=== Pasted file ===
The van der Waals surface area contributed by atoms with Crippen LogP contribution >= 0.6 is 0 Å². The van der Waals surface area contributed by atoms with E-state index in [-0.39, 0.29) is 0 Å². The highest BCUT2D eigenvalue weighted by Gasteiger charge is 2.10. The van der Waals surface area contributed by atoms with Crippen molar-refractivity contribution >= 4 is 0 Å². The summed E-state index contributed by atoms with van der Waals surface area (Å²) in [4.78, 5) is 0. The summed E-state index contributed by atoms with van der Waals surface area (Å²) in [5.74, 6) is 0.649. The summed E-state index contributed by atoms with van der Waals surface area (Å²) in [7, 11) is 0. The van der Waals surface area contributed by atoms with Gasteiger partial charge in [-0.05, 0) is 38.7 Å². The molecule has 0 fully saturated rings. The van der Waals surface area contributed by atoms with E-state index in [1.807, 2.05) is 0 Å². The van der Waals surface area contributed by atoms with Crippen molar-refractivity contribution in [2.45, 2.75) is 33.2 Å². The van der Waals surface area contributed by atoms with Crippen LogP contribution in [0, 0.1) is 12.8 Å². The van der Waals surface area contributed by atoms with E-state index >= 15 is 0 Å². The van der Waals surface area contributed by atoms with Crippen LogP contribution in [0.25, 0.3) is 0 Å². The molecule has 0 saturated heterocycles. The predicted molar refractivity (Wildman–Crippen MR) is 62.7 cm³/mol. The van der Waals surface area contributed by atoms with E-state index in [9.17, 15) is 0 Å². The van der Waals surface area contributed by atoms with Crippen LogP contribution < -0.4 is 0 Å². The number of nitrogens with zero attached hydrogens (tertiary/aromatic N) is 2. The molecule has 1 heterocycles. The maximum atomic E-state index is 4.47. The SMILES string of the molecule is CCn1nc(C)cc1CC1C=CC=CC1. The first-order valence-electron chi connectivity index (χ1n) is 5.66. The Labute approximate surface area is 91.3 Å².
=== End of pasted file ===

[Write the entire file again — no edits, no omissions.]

The van der Waals surface area contributed by atoms with Crippen LogP contribution >= 0.6 is 0 Å². The van der Waals surface area contributed by atoms with E-state index in [-0.39, 0.29) is 0 Å². The highest BCUT2D eigenvalue weighted by Gasteiger charge is 2.10. The van der Waals surface area contributed by atoms with Crippen molar-refractivity contribution >= 4 is 0 Å². The summed E-state index contributed by atoms with van der Waals surface area (Å²) in [4.78, 5) is 0. The summed E-state index contributed by atoms with van der Waals surface area (Å²) in [5.74, 6) is 0.649. The summed E-state index contributed by atoms with van der Waals surface area (Å²) in [7, 11) is 0. The van der Waals surface area contributed by atoms with Gasteiger partial charge in [-0.05, 0) is 38.7 Å². The molecule has 0 fully saturated rings. The van der Waals surface area contributed by atoms with E-state index in [1.807, 2.05) is 0 Å². The van der Waals surface area contributed by atoms with Crippen molar-refractivity contribution in [2.45, 2.75) is 33.2 Å². The van der Waals surface area contributed by atoms with Crippen LogP contribution in [0, 0.1) is 12.8 Å². The van der Waals surface area contributed by atoms with E-state index >= 15 is 0 Å². The van der Waals surface area contributed by atoms with Crippen LogP contribution in [0.25, 0.3) is 0 Å². The molecule has 0 saturated heterocycles. The predicted molar refractivity (Wildman–Crippen MR) is 62.7 cm³/mol. The van der Waals surface area contributed by atoms with E-state index in [9.17, 15) is 0 Å². The van der Waals surface area contributed by atoms with Crippen LogP contribution < -0.4 is 0 Å². The number of nitrogens with zero attached hydrogens (tertiary/aromatic N) is 2. The molecule has 1 heterocycles. The maximum atomic E-state index is 4.47. The SMILES string of the molecule is CCn1nc(C)cc1CC1C=CC=CC1. The first-order valence-electron chi connectivity index (χ1n) is 5.66. The Labute approximate surface area is 91.3 Å².